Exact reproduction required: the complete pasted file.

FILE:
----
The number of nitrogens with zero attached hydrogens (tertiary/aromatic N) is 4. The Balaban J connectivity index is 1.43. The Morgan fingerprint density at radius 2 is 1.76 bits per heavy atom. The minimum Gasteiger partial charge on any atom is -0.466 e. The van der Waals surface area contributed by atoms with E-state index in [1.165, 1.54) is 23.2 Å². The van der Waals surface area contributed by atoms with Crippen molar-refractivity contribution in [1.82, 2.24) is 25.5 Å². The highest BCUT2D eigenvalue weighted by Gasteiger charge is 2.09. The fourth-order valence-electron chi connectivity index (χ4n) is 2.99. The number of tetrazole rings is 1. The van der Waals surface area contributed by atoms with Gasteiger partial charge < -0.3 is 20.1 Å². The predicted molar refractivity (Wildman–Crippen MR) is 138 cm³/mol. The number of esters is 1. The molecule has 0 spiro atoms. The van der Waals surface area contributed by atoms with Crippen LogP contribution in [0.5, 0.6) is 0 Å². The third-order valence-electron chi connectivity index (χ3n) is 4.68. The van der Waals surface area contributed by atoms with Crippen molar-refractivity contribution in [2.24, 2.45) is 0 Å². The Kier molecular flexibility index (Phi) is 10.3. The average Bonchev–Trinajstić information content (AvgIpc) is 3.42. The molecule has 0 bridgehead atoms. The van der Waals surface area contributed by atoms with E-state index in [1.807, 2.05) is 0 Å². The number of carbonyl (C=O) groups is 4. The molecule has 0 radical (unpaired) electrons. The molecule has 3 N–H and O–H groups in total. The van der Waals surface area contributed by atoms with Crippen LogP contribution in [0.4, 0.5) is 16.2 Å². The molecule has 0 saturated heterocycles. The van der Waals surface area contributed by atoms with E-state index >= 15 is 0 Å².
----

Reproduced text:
The number of nitrogens with zero attached hydrogens (tertiary/aromatic N) is 4. The Balaban J connectivity index is 1.43. The Morgan fingerprint density at radius 2 is 1.76 bits per heavy atom. The minimum Gasteiger partial charge on any atom is -0.466 e. The van der Waals surface area contributed by atoms with E-state index in [1.165, 1.54) is 23.2 Å². The van der Waals surface area contributed by atoms with Crippen molar-refractivity contribution in [1.82, 2.24) is 25.5 Å². The highest BCUT2D eigenvalue weighted by Gasteiger charge is 2.09. The fourth-order valence-electron chi connectivity index (χ4n) is 2.99. The number of tetrazole rings is 1. The van der Waals surface area contributed by atoms with Gasteiger partial charge < -0.3 is 20.1 Å². The predicted molar refractivity (Wildman–Crippen MR) is 138 cm³/mol. The number of esters is 1. The molecule has 0 spiro atoms. The van der Waals surface area contributed by atoms with Crippen LogP contribution in [0.5, 0.6) is 0 Å². The third-order valence-electron chi connectivity index (χ3n) is 4.68. The van der Waals surface area contributed by atoms with Crippen molar-refractivity contribution in [2.24, 2.45) is 0 Å². The Kier molecular flexibility index (Phi) is 10.3. The average Bonchev–Trinajstić information content (AvgIpc) is 3.42. The molecule has 0 bridgehead atoms. The van der Waals surface area contributed by atoms with E-state index in [1.807, 2.05) is 0 Å². The number of carbonyl (C=O) groups is 4. The molecule has 0 radical (unpaired) electrons. The molecule has 3 N–H and O–H groups in total. The van der Waals surface area contributed by atoms with Crippen LogP contribution in [0.4, 0.5) is 16.2 Å². The molecule has 0 saturated heterocycles. The van der Waals surface area contributed by atoms with E-state index >= 15 is 0 Å².